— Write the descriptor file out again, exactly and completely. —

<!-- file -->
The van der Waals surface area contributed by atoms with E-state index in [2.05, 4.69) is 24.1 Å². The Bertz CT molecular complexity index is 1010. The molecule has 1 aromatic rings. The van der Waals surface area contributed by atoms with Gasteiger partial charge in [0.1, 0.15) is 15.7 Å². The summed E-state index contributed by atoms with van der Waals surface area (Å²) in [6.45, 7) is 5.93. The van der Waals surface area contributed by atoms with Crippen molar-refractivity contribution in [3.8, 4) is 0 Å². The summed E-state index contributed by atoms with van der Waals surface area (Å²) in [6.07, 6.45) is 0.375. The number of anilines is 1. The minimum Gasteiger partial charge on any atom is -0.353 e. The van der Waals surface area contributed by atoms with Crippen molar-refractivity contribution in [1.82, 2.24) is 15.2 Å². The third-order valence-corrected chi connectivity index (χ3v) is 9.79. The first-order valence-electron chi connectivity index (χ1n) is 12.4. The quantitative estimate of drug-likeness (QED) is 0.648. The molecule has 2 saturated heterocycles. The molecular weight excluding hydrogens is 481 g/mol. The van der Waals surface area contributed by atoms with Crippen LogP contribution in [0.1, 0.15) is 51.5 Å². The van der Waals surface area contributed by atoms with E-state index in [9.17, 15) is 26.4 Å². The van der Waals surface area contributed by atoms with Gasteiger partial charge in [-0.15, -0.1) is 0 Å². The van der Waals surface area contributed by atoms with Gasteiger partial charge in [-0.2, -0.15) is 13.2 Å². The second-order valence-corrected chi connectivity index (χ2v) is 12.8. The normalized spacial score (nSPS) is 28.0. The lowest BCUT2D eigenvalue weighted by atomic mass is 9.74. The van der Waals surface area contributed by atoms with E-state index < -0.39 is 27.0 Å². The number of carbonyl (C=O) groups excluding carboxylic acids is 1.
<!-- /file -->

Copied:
The van der Waals surface area contributed by atoms with E-state index in [2.05, 4.69) is 24.1 Å². The Bertz CT molecular complexity index is 1010. The molecule has 1 aromatic rings. The van der Waals surface area contributed by atoms with Gasteiger partial charge in [0.1, 0.15) is 15.7 Å². The summed E-state index contributed by atoms with van der Waals surface area (Å²) in [6.45, 7) is 5.93. The van der Waals surface area contributed by atoms with Crippen molar-refractivity contribution in [3.8, 4) is 0 Å². The summed E-state index contributed by atoms with van der Waals surface area (Å²) in [6.07, 6.45) is 0.375. The number of anilines is 1. The minimum Gasteiger partial charge on any atom is -0.353 e. The van der Waals surface area contributed by atoms with Crippen molar-refractivity contribution in [1.82, 2.24) is 15.2 Å². The third-order valence-corrected chi connectivity index (χ3v) is 9.79. The first-order valence-electron chi connectivity index (χ1n) is 12.4. The quantitative estimate of drug-likeness (QED) is 0.648. The molecule has 2 saturated heterocycles. The molecular weight excluding hydrogens is 481 g/mol. The van der Waals surface area contributed by atoms with Crippen LogP contribution in [0.1, 0.15) is 51.5 Å². The van der Waals surface area contributed by atoms with E-state index in [9.17, 15) is 26.4 Å². The van der Waals surface area contributed by atoms with Gasteiger partial charge in [-0.15, -0.1) is 0 Å². The van der Waals surface area contributed by atoms with Gasteiger partial charge in [-0.2, -0.15) is 13.2 Å². The second-order valence-corrected chi connectivity index (χ2v) is 12.8. The normalized spacial score (nSPS) is 28.0. The lowest BCUT2D eigenvalue weighted by atomic mass is 9.74. The van der Waals surface area contributed by atoms with E-state index < -0.39 is 27.0 Å². The number of carbonyl (C=O) groups excluding carboxylic acids is 1.